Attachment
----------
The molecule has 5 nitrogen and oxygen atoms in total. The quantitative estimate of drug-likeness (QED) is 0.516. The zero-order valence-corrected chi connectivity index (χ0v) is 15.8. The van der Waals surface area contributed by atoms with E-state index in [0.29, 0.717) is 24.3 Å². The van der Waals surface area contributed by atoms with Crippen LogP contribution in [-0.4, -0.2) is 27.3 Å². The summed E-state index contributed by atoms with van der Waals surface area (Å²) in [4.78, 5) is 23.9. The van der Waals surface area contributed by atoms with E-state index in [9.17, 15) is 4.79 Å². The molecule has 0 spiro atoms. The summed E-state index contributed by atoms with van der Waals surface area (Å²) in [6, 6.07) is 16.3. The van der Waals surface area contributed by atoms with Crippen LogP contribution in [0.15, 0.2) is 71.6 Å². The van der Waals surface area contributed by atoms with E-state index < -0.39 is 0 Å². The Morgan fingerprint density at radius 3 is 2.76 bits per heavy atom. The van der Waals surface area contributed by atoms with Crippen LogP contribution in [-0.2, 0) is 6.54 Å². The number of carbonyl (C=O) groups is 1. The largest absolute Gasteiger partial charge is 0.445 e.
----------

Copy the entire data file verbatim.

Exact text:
The molecule has 5 nitrogen and oxygen atoms in total. The quantitative estimate of drug-likeness (QED) is 0.516. The zero-order valence-corrected chi connectivity index (χ0v) is 15.8. The van der Waals surface area contributed by atoms with E-state index in [0.29, 0.717) is 24.3 Å². The van der Waals surface area contributed by atoms with Crippen LogP contribution in [-0.4, -0.2) is 27.3 Å². The summed E-state index contributed by atoms with van der Waals surface area (Å²) in [4.78, 5) is 23.9. The van der Waals surface area contributed by atoms with E-state index in [9.17, 15) is 4.79 Å². The molecule has 0 spiro atoms. The summed E-state index contributed by atoms with van der Waals surface area (Å²) in [6, 6.07) is 16.3. The van der Waals surface area contributed by atoms with Crippen LogP contribution in [0.15, 0.2) is 71.6 Å². The van der Waals surface area contributed by atoms with E-state index < -0.39 is 0 Å². The Morgan fingerprint density at radius 3 is 2.76 bits per heavy atom. The van der Waals surface area contributed by atoms with Crippen LogP contribution in [-0.2, 0) is 6.54 Å². The number of carbonyl (C=O) groups is 1. The largest absolute Gasteiger partial charge is 0.445 e.